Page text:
In just a few days, families all over America will be sitting around the dinner table sharing stories of gratitude. However, for many people, the holidays can bring on additional stress and struggle when it comes to their wellness goals.
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The History of Thanksgiving
The first Thanksgiving was in commemoration of the Pilgrims’ harvest after a harsh winter. In 1621, and Governor William Bradford proclaimed a day of thanksgiving, which the colonists celebrated as a traditional English harvest feast.
George Washington declared Thanksgiving a holiday in 1789, and in 1941 Congress passed a resolution which decreed that the holiday should fall on the fourth Thursday of November.
How to Stay Well during the Holidays
Tis the season for family, festivity, and food; temptations are everywhere. Our daily routines are disrupted with parties and travel. And to make it even harder, it all goes on for weeks.
“It’s not about what you do once in a while.
It’s about what you do all the time.”
One quick fun fact: the average Thanksgiving meal contains 3,000 calories! (The average women consumes 1,800 – 2,000 calories per day.)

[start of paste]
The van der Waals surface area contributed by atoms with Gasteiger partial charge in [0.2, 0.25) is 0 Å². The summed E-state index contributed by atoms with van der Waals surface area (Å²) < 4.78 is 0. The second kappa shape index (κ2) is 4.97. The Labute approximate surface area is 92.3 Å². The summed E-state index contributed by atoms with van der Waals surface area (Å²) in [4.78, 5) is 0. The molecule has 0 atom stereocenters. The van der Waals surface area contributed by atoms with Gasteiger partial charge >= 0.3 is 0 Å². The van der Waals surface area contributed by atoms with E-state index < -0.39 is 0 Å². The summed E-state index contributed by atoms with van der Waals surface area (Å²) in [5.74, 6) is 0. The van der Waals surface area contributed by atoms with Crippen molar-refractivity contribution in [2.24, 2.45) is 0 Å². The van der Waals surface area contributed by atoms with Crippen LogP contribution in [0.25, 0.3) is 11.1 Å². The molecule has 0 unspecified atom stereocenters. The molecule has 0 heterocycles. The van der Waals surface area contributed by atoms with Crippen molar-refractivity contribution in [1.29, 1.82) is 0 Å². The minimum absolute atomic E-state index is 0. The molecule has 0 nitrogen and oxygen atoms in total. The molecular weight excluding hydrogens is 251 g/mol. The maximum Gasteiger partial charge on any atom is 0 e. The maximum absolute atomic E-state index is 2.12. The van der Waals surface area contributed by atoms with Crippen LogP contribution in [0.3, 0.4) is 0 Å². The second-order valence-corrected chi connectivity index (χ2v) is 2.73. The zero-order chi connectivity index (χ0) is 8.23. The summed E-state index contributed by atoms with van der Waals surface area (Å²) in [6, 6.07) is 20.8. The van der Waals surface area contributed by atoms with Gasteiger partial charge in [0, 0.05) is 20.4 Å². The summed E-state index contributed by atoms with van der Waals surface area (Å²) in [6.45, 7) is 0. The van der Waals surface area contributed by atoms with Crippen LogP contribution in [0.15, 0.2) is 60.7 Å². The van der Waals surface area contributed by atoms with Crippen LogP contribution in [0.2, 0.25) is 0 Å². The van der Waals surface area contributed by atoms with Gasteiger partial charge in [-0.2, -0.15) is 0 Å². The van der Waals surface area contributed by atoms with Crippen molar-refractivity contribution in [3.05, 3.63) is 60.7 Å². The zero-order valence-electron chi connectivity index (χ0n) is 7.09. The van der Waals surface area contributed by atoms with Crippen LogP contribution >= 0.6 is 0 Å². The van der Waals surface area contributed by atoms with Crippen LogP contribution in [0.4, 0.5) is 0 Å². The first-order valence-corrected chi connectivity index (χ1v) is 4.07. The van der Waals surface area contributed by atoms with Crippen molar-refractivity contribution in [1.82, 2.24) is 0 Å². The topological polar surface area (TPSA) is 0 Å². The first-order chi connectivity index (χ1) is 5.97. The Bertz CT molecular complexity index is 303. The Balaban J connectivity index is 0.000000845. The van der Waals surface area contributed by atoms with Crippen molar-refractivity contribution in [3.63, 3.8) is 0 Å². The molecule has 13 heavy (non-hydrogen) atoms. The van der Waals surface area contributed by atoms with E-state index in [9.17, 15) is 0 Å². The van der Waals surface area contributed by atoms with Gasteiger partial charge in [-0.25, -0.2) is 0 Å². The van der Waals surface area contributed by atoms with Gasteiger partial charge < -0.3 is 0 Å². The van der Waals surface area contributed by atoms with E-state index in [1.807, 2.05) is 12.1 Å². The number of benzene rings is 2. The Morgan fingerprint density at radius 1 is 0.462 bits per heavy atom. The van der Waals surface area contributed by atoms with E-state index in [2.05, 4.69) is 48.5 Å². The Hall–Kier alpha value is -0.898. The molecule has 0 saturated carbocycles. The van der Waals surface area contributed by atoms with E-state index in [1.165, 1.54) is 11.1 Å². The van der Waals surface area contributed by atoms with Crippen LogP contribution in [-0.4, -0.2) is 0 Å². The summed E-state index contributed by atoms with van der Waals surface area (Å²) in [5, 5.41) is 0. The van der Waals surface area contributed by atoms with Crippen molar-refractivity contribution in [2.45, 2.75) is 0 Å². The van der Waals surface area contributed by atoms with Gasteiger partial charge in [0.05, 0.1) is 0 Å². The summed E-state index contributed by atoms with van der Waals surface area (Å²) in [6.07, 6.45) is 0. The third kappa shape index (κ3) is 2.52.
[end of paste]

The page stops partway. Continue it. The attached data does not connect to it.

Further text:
Tips for a Healthful Thanksgiving
- Plan your meals. Wake up on Thanksgiving with the mindset that you’re having breakfast, lunch, and dinner that day, and you’ll be less likely to overindulge at the big meal. Eat breakfast and a snack early in the day. If your festive meal is around 1 pm, treat it like lunch and then plan to eat dinner. This will mentally set you up to leave the main Thanksgiving meal satisfied but not stuffed, so that you’ll be hungry again by dinnertime. The key: Don’t skip meals. In the example above, your dinner may be lighter than usual depending on your hunger level.
- Look at the big picture. In the days before and after, do your best not to descend into a “indulge-guilt-indulge-guilt-oh-what-the-hell” cycle. This can lead to feelings of deprivation and will have an effect on your hunger levels, cravings, metabolism, and even your mood. Instead, focus instead on the present. How are you nourishing your body?
- Keep moving. Make it a family adventure. Here are some activities you can enjoy with the family:
- Take a walk early in the day and then again after dinner.
- Visit a local park or playground. Kids — and adults — can burn off energy on the equipment or take a nice relaxing walk along the trails.
- Go to your local gym or recreation center and get moving together. Just 40 minutes of physical activity releases beneficial endorphins the body requires to maintain good health.
- Have a fun backyard game of flag football, volleyball, badminton, Frisbee, or corn hole toss.
- Participate in a local Turkey Trot or 5K.
- Enjoy a family bike ride through the neighborhood.
- Don’t overthink it. Thanksgiving is not just about the delicious bounty of food. It’s a time to celebrate relationships with family and friends. Enjoy the time with family and friends and don’t consume your thoughts worrying about what is on the buffet.